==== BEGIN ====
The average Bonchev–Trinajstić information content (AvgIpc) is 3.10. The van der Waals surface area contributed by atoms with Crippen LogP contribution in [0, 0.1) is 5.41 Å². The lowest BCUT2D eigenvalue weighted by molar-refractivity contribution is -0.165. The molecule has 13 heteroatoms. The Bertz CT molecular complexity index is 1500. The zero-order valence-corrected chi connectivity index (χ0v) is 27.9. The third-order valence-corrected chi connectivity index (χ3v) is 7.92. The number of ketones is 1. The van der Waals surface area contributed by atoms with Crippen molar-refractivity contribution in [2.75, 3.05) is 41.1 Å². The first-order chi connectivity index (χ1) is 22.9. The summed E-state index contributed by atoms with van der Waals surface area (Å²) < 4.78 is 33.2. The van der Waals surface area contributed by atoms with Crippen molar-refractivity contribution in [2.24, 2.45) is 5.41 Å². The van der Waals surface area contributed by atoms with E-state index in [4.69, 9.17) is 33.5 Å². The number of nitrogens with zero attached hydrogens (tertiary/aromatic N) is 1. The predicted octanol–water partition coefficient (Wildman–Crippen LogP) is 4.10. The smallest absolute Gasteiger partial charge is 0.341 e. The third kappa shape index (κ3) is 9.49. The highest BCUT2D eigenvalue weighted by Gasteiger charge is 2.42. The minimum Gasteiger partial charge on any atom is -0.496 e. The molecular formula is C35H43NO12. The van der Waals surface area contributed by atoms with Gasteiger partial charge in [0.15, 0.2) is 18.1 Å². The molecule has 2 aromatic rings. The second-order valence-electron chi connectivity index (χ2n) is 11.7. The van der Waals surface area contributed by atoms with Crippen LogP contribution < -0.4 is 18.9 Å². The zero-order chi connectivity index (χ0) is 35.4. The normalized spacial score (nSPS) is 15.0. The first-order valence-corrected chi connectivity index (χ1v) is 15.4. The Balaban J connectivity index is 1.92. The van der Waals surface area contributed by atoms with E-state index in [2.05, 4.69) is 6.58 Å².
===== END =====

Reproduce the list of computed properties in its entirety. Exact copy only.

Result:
The average Bonchev–Trinajstić information content (AvgIpc) is 3.10. The van der Waals surface area contributed by atoms with Crippen LogP contribution in [0, 0.1) is 5.41 Å². The lowest BCUT2D eigenvalue weighted by molar-refractivity contribution is -0.165. The molecule has 13 heteroatoms. The Bertz CT molecular complexity index is 1500. The zero-order valence-corrected chi connectivity index (χ0v) is 27.9. The third-order valence-corrected chi connectivity index (χ3v) is 7.92. The number of ketones is 1. The van der Waals surface area contributed by atoms with Crippen molar-refractivity contribution in [2.75, 3.05) is 41.1 Å². The first-order chi connectivity index (χ1) is 22.9. The summed E-state index contributed by atoms with van der Waals surface area (Å²) < 4.78 is 33.2. The van der Waals surface area contributed by atoms with Crippen molar-refractivity contribution in [2.24, 2.45) is 5.41 Å². The van der Waals surface area contributed by atoms with E-state index in [4.69, 9.17) is 33.5 Å². The number of nitrogens with zero attached hydrogens (tertiary/aromatic N) is 1. The predicted octanol–water partition coefficient (Wildman–Crippen LogP) is 4.10. The smallest absolute Gasteiger partial charge is 0.341 e. The third kappa shape index (κ3) is 9.49. The highest BCUT2D eigenvalue weighted by Gasteiger charge is 2.42. The minimum Gasteiger partial charge on any atom is -0.496 e. The molecular formula is C35H43NO12. The van der Waals surface area contributed by atoms with Gasteiger partial charge in [0.15, 0.2) is 18.1 Å². The molecule has 2 aromatic rings. The second-order valence-electron chi connectivity index (χ2n) is 11.7. The van der Waals surface area contributed by atoms with Crippen LogP contribution < -0.4 is 18.9 Å². The zero-order chi connectivity index (χ0) is 35.4. The normalized spacial score (nSPS) is 15.0. The first-order valence-corrected chi connectivity index (χ1v) is 15.4. The Balaban J connectivity index is 1.92. The van der Waals surface area contributed by atoms with E-state index in [2.05, 4.69) is 6.58 Å².